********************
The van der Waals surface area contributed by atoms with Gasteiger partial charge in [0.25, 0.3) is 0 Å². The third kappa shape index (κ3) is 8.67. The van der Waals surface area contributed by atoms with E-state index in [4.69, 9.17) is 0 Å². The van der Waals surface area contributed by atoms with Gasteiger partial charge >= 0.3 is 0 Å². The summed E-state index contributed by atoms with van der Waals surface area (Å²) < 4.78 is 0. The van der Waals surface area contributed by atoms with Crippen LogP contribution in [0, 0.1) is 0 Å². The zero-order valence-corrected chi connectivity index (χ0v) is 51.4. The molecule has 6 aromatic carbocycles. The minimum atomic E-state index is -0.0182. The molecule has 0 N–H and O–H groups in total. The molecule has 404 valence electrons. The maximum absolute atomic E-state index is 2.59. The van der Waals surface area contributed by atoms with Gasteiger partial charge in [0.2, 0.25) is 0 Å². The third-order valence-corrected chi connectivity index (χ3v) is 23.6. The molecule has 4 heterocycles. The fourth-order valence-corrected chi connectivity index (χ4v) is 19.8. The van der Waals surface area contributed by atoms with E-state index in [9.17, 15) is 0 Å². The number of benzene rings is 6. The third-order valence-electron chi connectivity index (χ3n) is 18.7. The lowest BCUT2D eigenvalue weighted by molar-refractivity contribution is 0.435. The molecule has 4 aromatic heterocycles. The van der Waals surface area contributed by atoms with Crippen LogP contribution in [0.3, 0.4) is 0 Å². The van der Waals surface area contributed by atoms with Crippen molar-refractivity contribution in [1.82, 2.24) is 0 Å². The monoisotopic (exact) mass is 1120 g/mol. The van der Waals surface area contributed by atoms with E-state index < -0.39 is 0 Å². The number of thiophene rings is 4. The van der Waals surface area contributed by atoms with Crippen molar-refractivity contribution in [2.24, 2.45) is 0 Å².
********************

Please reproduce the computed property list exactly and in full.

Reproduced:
The van der Waals surface area contributed by atoms with Gasteiger partial charge in [0.25, 0.3) is 0 Å². The third kappa shape index (κ3) is 8.67. The van der Waals surface area contributed by atoms with E-state index in [4.69, 9.17) is 0 Å². The van der Waals surface area contributed by atoms with Gasteiger partial charge >= 0.3 is 0 Å². The summed E-state index contributed by atoms with van der Waals surface area (Å²) < 4.78 is 0. The van der Waals surface area contributed by atoms with Crippen LogP contribution in [0, 0.1) is 0 Å². The zero-order valence-corrected chi connectivity index (χ0v) is 51.4. The molecule has 6 aromatic carbocycles. The minimum atomic E-state index is -0.0182. The molecule has 0 N–H and O–H groups in total. The molecule has 404 valence electrons. The maximum absolute atomic E-state index is 2.59. The van der Waals surface area contributed by atoms with Gasteiger partial charge in [0.2, 0.25) is 0 Å². The third-order valence-corrected chi connectivity index (χ3v) is 23.6. The molecule has 4 heterocycles. The fourth-order valence-corrected chi connectivity index (χ4v) is 19.8. The van der Waals surface area contributed by atoms with E-state index in [9.17, 15) is 0 Å². The number of benzene rings is 6. The third-order valence-electron chi connectivity index (χ3n) is 18.7. The lowest BCUT2D eigenvalue weighted by molar-refractivity contribution is 0.435. The molecule has 4 aromatic heterocycles. The van der Waals surface area contributed by atoms with Crippen LogP contribution in [0.3, 0.4) is 0 Å². The van der Waals surface area contributed by atoms with Crippen molar-refractivity contribution in [1.82, 2.24) is 0 Å². The monoisotopic (exact) mass is 1120 g/mol. The van der Waals surface area contributed by atoms with E-state index < -0.39 is 0 Å². The number of thiophene rings is 4. The van der Waals surface area contributed by atoms with Crippen molar-refractivity contribution in [2.24, 2.45) is 0 Å².